The number of Charleston-area homeowners who fell into foreclosure leveled off toward the end of 2009, a welcome sign after two years of steady, troubling increases.
Still, the rate remains near its peak, and outside economic forces -- a lingering housing slump and a tough job market -- don't point to relief anytime soon.
"I don't think you can say the crisis is over by any means," said Debbie Kidd of Family Services Inc., a North Charleston agency that is helping nearly 800 homeowners negotiate with lenders for lower mortgage payments.
Lenders began foreclosing on 1,196 properties in Charleston, Berkeley and Dorchester counties during the last three months of 2009, according to a
Post and Courier analysis. That was slightly below the number recorded during the two previous quarters.
The figures could have been much worse. In May, the state Supreme Court put in place rules prohibiting lenders from filing foreclosure proceedings against homeowners before checking to see if the borrowers qualify for the federal Home Affordability Modification Program.
That screening process could delay cases by months, or could allow a homeowner to avoid foreclosure completely.
The program has lowered mortgage payments for roughly 1.3 million homeowners across the country. But not all lenders are participating in it, and the help doesn't apply to houses not occupied by the owner, such as rental properties or vacation homes.
Foreclosure counselors at Family Services help homeowners ask their lenders to agree to lower monthly payments through a loan modification. Many of the agency's clients either have lost their jobs or have seen their incomes reduced, Kidd said.
For the moment, employers are hesitant to create jobs, and the nationwide unemployment rate is expected to remain near 10 percent through most of the year. This could prolong the region's foreclosure problem, said Steven Slifer of NumberNomics, a Charleston-based economic consulting firm.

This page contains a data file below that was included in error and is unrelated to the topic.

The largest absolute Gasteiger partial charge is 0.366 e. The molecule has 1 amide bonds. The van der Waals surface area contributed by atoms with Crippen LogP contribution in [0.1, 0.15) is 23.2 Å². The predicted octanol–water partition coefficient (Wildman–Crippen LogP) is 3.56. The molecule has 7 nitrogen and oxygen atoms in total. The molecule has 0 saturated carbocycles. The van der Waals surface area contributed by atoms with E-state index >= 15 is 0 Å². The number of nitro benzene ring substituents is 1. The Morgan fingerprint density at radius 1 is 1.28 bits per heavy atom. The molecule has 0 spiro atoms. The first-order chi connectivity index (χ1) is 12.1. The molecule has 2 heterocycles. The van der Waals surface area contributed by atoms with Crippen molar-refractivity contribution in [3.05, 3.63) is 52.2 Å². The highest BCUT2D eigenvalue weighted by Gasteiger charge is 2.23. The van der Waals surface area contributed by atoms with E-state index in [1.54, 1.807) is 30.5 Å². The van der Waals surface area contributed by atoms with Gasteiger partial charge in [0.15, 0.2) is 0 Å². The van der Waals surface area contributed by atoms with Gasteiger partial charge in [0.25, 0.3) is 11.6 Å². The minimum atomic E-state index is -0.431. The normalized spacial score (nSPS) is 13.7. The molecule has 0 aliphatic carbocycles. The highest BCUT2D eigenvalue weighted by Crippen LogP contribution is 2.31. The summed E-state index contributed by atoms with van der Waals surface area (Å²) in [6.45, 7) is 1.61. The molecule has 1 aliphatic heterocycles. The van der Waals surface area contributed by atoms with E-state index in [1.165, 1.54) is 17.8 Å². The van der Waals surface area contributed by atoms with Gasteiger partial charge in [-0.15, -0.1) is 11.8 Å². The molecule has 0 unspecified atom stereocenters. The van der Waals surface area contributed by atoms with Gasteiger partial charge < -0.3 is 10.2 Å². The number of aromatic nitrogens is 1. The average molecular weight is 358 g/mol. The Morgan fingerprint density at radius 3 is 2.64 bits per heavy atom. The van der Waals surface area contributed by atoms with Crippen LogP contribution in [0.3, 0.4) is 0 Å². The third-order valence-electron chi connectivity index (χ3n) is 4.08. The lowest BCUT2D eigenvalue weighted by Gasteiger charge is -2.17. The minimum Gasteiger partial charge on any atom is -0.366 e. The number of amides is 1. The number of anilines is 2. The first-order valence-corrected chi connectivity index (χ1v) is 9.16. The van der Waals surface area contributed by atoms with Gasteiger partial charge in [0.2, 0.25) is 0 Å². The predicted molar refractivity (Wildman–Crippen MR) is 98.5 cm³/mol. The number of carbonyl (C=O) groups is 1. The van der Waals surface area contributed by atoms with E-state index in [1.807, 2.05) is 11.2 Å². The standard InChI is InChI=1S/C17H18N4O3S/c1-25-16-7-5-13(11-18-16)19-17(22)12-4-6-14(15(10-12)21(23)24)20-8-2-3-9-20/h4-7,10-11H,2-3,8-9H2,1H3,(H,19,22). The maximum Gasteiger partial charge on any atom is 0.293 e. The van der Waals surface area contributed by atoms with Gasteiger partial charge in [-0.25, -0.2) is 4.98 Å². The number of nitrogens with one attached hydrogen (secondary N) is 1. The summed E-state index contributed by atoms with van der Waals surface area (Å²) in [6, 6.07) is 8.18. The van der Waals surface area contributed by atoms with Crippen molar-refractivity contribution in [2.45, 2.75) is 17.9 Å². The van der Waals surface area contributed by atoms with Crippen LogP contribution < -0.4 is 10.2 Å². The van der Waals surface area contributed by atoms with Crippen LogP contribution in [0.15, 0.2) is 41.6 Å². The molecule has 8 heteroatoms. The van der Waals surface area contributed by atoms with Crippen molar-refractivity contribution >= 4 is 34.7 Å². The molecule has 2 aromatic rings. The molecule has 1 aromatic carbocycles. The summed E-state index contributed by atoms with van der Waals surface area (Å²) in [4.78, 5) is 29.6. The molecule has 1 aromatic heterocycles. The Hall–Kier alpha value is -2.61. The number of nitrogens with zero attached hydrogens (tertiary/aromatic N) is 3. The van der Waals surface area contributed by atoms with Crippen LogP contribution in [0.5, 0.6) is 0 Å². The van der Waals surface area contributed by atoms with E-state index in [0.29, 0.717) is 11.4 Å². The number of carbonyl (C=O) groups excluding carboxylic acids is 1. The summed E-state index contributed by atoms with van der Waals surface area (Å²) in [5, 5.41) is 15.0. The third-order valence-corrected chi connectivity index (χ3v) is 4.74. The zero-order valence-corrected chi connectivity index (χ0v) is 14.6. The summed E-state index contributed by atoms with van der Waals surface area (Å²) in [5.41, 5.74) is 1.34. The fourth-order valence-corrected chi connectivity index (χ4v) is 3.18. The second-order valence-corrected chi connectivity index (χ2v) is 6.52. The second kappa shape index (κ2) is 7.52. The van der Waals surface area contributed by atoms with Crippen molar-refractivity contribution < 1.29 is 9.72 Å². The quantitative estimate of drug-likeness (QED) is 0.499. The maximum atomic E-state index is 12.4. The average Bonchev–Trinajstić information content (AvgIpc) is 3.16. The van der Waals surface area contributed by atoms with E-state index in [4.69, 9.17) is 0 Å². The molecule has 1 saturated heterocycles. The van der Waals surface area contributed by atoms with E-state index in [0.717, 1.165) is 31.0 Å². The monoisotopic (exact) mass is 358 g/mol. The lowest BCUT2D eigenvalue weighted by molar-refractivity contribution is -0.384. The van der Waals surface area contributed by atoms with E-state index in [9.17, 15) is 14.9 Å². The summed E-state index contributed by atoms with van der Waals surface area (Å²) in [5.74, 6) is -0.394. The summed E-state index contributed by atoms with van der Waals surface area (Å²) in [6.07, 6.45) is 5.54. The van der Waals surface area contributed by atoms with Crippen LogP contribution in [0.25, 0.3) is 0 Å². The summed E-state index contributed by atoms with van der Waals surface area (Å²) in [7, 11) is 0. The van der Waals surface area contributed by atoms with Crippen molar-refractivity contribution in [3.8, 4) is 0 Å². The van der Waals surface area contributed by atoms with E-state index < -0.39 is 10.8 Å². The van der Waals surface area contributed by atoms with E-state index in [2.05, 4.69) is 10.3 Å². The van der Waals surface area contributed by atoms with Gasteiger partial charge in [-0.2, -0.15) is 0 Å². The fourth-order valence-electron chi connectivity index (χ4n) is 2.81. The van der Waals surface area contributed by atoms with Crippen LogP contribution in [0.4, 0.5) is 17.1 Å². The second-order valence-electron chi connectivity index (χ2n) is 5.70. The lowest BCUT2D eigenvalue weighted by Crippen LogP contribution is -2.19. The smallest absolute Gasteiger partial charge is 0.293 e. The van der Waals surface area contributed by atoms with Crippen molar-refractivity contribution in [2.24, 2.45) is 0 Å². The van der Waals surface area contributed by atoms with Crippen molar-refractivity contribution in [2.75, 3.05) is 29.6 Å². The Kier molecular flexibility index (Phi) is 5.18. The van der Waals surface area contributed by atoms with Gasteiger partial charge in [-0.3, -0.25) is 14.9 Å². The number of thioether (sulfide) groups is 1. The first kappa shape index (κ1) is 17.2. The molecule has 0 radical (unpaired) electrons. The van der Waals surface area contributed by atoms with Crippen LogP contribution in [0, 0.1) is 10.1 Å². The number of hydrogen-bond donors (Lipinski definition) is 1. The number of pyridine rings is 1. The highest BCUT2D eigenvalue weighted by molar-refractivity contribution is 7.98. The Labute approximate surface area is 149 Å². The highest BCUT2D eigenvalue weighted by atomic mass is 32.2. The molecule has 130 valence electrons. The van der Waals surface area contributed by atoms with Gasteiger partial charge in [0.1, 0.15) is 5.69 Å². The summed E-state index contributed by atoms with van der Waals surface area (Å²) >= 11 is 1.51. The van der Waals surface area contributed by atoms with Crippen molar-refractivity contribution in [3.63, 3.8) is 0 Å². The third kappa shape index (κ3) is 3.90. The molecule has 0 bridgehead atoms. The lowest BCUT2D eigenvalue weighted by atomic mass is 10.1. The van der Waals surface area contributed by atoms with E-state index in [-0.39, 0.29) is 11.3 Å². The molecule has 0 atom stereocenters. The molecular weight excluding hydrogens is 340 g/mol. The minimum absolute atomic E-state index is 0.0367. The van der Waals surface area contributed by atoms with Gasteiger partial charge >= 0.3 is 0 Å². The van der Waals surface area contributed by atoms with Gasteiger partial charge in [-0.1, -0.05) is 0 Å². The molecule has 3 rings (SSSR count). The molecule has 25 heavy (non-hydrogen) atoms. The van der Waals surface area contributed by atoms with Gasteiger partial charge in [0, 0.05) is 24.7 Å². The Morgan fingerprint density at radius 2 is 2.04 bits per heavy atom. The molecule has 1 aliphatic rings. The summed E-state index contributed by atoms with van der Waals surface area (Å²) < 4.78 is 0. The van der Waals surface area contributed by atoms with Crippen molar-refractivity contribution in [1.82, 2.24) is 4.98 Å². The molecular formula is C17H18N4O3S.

Without "some serious job creation soon, I think it's going to get worse before it gets better," said Slifer, a former chief U.S. economist for Lehman Brothers until he retired from Wall Street in 2003.
Hiring, he predicted, will pick up when the broader economic uncertainty settles down and consumers become comfortable spending again, which could take some time.
"We've been burnt over the last couple of years. We've lost 15 percent of our wealth, we're worried about our jobs," Slifer said.
Meanwhile, the economic hardship felt by foreclosed homes lingers even after the owners leave their neighborhoods.
Violent crime rises, municipal costs increase and nearby homes often lose some of their value, said Kidd, referring to data from a handful of studies.
When banks take possession of the properties and put them back on the market, they typically lower the asking price to sell them quickly. That places a burden on other sellers in the area. A recent Zillow.com survey of big cities shows that foreclosed properties sold with an average discount of 28 percent compared with owner-occupied homes.
And foreclosed properties are making up a greater portion of homes listed for sale. A recent Standard and Poor's Financial Services analysis forecasts a new wave of those properties coming onto the market, estimating that about 1.75 million properties are in financial trouble but haven't made it through the foreclosure process yet.
Those extra homes would make competition even tougher for existing homeowners to compete against lenders' low prices and incentives.
Fannie Mae, the country's largest mortgage finance company, sweetened the deal recently, offering to pay closing costs for qualified buyers who purchase its foreclosed properties before May 1.
Reach Katy Stech at firstname.lastname@example.org or 937-5549.